Archive for the ‘Historical Fiction’ Category
Posted in Fiction, Historical Fiction, Uncategorized, tagged african american characters, antebellum period, historical fiction, john brown, national book award winner, slavery on February 24, 2014| Leave a Comment »
As his father dies, Henry is freed by abolitionist John Brown, a Christian man determined to rid the United States of the evil practice of slavery. After accidentally eating John Brown’s good luck charm, Henry becomes Henrietta–or Onion–and Brown’s good luck charm. Caught up in Brown’s schemes, Henry rides all over Kansas and eastern United States with John Brown and his band of outlaw abolitionists in his quest to abolish slavery.
I greatly enjoyed this book. Onion is a superbly crafted narrator, and his pointed observations and personal struggles carry the book, which otherwise may have taken too long to get to the main goal of the story, John Brown’s ultimate plan to overthrow slavery. I was enthralled by the contrast between Henry’s personal reluctance and others’ reactions to his actions. These contrasts and Onion’s observations about the other characters also bring life to this story.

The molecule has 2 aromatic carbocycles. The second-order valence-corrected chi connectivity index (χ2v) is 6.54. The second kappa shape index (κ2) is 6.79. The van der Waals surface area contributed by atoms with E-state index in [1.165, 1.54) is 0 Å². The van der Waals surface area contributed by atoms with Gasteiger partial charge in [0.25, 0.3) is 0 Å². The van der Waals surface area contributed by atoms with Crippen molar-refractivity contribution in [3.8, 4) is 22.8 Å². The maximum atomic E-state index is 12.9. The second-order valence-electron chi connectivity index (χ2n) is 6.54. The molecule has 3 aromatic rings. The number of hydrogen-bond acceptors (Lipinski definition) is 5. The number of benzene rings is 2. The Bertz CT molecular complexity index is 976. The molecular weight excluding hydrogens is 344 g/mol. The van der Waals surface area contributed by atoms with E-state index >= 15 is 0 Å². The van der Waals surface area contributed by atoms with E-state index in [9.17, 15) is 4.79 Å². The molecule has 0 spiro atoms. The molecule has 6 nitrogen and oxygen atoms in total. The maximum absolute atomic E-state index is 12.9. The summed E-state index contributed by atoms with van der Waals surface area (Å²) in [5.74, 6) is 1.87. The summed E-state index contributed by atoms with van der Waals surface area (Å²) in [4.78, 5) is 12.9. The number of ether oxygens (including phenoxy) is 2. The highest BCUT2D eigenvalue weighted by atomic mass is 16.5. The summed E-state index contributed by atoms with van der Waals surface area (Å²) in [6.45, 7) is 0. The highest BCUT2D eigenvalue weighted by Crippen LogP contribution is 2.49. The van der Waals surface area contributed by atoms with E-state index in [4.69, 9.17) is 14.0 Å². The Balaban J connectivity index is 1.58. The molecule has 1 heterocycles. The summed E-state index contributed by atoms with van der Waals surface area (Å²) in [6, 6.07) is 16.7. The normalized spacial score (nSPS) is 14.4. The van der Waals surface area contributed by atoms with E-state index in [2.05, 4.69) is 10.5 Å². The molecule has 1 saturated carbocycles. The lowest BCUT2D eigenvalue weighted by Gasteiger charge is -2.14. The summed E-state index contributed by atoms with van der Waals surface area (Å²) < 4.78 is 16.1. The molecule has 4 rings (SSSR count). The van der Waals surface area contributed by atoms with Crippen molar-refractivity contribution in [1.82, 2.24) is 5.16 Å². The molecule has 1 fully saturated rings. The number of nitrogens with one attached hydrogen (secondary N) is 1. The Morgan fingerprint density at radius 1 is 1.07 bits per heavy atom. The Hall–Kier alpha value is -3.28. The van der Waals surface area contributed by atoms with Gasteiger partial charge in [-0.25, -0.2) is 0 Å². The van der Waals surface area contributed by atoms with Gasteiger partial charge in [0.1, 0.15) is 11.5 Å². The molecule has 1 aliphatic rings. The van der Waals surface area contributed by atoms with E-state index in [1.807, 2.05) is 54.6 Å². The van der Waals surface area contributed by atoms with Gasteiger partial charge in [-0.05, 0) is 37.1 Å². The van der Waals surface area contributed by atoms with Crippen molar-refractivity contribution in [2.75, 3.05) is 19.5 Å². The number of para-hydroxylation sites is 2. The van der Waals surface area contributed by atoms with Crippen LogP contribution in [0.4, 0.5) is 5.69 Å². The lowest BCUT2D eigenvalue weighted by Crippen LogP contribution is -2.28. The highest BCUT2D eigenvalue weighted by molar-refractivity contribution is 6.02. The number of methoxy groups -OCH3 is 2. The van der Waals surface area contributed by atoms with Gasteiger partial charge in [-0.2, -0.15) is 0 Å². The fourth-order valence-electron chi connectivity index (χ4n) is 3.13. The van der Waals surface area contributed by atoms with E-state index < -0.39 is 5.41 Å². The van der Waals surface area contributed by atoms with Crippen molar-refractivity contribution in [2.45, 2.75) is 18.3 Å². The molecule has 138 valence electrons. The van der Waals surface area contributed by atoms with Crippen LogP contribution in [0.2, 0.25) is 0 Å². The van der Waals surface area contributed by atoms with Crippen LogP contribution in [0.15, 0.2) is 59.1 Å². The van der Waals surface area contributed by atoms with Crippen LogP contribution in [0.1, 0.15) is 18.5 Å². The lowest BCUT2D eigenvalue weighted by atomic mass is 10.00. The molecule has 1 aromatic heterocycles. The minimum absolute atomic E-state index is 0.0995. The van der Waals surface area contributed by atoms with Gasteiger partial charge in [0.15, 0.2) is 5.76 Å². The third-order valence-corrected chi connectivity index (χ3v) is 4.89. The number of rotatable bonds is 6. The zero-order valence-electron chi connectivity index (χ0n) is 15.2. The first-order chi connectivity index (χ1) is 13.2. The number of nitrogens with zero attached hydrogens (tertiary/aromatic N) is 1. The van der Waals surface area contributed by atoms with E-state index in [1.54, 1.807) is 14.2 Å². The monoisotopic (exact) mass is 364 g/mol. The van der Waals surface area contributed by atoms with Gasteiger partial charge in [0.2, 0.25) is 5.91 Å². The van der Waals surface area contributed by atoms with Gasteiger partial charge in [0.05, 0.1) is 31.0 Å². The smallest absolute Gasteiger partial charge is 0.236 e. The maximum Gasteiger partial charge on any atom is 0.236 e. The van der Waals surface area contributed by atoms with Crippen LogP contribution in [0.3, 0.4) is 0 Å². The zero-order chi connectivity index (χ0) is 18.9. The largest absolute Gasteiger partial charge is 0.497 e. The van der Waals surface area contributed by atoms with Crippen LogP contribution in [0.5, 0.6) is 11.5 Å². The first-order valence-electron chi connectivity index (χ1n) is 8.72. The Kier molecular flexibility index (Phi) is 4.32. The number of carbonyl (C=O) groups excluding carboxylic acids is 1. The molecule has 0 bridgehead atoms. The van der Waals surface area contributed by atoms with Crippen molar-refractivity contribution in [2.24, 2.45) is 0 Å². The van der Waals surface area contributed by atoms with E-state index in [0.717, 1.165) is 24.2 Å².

McBride’s vivid descriptions and language also make this book engaging. Henry’s narrative voice–an unpolished way of speaking– was well-done and helped to draw me into the story. When I put down the book to do other things, my inner dialogue would often sound like the unpolished diction in the story. Because of that, I could not wait to get back to the book.
In short, you do not want to miss this book.
During World War II, the Rosati family, a well-off Tuscan family, struggled to maintain a semblance of normalcy as the Nazis struggle out the last days of their reign. The Rosati family is caught in that final firefight and fall from glory, their estate in flames. In 1955, someone has begun to kill off the remainder of the family. Detective Serafina, who has scars of her own, is assigned to protect the remaining Rosatis and catch the murderer before he finishes off the entire family.
Bohjalian’s novel is an exciting foray into life in Italy during the second World War II. Like in Sandcastle Girls, Bohjalian brings to life a unique perspective on a significant piece of history. Bohjalian is skilled at creating sympathetic characters, and this book was no different. The murder mystery added an extra dollop of excitement. This book was a treat to read, and I highly recommend it for mystery lovers and historical aficionados alike.